In this study we used the NEAT methodology to develop a GEE-based tool for the global detection of CEP (the Global Eutrophication Watch) using satellite CHL. In its screening procedure, the NEAT—a robust satellite-based preliminary assessment tool of eutrophication potential—unifies, in a single map, the temporal and spatial information of the area under consideration. It combines the level and trend of CHL to generate six patterns of water quality23. The CHL level generates two patterns based on the CHL concentration (α [mg m− 3]), the first being composed by CHL lower than the threshold α, CHL < α (L), and the other by CHL ≥ α (H). The trends have three patterns, namely: waters with decreasing trend (D), with no trend (N), or with increasing (I) trend. In this way, a composite map of six classes can be generated, viz. LD, LN, LI, and HD, HN, HI. Before moving on to the explanation of the meaning of each class, it is worth defining the terms adopted in this paper for clarity. Eutrophic potential will be used to indicate a productive system with high CHL, whereas eutrophication potential refers to the process of becoming eutrophic or a progression of an already eutrophic water body. In addition to the above definitions, we also introduce oligotrophication potential which is associated with a least productive water body. Hence, pixels flagged HD, HN and HI are eutrophic potential with HD indicative of systems under recovery, whereas in LI and HI are eutrophication potential. In HI, the conditions may worsen as the water body is already eutrophic potential. Moreover, LD is suggestive of reversed eutrophication, that is, further oligotrophication. LN and HN are indicative of L and H CHL but stable conditions over the analysis period. It is important to note that classification of waters as being L or H is subject to the consideration of the threshold α, which will vary depending on the conditions of each region. However, the same is not the case for D, N or I. Trends will most probably be impacted by the length of the analysis period and/or other environmental factors controlling the variability of CHL rather than a given α. As such, both LD, LI and HD, HI provide critical information about the eutrophication of the system under scrutiny. The global eutrophication watch, therefore, not only provides important information of areas potentially in need of preventive management efforts, but also helps in evaluating the impacts of measures taken to reduce the effects of eutrophication.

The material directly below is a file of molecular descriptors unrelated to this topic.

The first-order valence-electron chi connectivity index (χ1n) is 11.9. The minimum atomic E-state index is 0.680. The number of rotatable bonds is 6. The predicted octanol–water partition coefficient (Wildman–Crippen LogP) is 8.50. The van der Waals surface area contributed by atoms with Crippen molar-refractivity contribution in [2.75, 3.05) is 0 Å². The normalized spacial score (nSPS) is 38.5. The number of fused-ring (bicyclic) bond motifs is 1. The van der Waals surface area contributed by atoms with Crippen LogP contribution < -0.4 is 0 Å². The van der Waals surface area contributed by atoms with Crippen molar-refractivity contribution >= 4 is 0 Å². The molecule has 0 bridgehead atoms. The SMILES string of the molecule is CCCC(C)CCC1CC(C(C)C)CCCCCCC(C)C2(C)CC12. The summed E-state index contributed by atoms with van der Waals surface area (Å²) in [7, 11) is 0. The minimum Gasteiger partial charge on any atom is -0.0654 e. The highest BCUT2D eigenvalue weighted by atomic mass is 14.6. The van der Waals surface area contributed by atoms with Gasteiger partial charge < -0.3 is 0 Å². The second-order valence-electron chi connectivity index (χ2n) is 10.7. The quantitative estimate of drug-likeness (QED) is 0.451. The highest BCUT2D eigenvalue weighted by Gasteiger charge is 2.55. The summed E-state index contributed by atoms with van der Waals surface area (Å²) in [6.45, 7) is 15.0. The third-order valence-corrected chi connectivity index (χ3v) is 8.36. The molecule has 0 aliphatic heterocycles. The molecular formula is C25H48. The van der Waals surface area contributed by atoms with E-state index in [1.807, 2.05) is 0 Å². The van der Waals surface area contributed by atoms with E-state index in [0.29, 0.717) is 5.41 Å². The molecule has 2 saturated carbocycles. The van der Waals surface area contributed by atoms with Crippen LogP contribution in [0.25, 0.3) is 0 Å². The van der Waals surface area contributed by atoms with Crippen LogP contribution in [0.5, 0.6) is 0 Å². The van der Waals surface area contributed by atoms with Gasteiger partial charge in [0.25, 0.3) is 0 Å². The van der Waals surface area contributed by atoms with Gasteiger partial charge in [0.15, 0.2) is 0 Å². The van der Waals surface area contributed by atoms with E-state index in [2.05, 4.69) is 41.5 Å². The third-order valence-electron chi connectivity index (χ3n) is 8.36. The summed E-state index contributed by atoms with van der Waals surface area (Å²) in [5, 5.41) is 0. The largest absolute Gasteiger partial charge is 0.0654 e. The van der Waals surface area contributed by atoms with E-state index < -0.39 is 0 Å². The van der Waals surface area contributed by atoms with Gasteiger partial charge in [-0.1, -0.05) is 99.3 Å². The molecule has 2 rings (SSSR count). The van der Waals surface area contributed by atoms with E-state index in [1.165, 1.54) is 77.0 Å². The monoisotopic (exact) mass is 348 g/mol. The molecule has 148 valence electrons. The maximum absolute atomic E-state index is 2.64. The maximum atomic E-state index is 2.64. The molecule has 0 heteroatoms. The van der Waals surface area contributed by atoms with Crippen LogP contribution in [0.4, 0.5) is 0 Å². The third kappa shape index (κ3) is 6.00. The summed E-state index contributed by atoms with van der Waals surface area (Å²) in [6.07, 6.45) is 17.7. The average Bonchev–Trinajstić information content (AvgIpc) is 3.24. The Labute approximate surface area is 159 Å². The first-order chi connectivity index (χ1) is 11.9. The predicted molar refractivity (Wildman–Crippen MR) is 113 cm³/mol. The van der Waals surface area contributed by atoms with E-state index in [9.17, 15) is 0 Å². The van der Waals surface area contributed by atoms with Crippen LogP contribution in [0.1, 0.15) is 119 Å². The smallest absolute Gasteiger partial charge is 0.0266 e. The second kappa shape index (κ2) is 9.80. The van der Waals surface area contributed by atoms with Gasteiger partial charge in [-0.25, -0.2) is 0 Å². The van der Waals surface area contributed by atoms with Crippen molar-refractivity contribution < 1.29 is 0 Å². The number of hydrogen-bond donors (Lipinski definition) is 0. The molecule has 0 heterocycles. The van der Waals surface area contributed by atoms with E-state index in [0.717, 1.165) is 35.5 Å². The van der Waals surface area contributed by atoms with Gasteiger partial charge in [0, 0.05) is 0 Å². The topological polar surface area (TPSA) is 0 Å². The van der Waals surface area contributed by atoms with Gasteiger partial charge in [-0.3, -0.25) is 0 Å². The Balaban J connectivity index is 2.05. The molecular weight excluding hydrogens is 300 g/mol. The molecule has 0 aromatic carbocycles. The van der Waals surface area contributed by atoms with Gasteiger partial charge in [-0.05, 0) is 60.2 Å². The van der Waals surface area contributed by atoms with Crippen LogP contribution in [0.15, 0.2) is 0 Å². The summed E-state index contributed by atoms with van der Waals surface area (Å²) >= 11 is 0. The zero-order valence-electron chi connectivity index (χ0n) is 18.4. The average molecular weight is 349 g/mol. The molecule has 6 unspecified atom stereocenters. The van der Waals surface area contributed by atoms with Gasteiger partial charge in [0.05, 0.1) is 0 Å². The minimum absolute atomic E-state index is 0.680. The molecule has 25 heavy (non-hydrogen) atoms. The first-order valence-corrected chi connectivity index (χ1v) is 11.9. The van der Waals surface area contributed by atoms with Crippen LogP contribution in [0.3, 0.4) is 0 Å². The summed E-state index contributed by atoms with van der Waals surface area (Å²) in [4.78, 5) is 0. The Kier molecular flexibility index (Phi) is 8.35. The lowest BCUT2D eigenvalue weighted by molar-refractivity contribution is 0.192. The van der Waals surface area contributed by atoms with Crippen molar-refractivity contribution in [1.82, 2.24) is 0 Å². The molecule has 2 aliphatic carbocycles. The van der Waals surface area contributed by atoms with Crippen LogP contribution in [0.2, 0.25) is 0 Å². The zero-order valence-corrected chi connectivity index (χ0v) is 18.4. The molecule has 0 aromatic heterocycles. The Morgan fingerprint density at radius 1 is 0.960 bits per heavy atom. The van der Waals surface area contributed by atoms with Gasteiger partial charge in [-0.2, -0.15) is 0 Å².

The NEAT procedure uses a threshold of 5 mg m− 3, and this threshold is computed based on the most recent 3-year mean data of the analysis period. Nevertheless, this threshold is not fixed, and users are able to adjust the level and the composite period to area specific values as different regions may have different thresholds according to the region’s background.
The estimation of trends at pixel level is based on the Sen’s slope method45—a non-parametric trend estimation method—which detects the presence of monotonic trends in a yearly data record at the 90% significance level. Nonparametric tests provide higher statistical power in the case of nonnormality, as in the case of CHL, and are robust against outliers and large data gaps. Trends estimated below a critical threshold are treated as N (no trend). Moreover, as the focus is on the detection of eutrophication potential with consideration of it being a process occurring over a long-time scale (on the order of years), the temporal trends in CHL are estimated from annual maximum obtained from monthly composites of each considered year. The choice is partly motivated by the fact that the evaluation of existence of monotonic trends can also be statistically challenged by short-term variability in CHL. So, by using annual CHL maximum from monthly composites, we effectively remove the seasonal and short-term variabilities. Doing so, we focus on the CHL peak season. Consequently, the obtained trends reflect the interannual behaviour of the phytoplankton bloom season, assuming that the bloom is manifested as high biomass.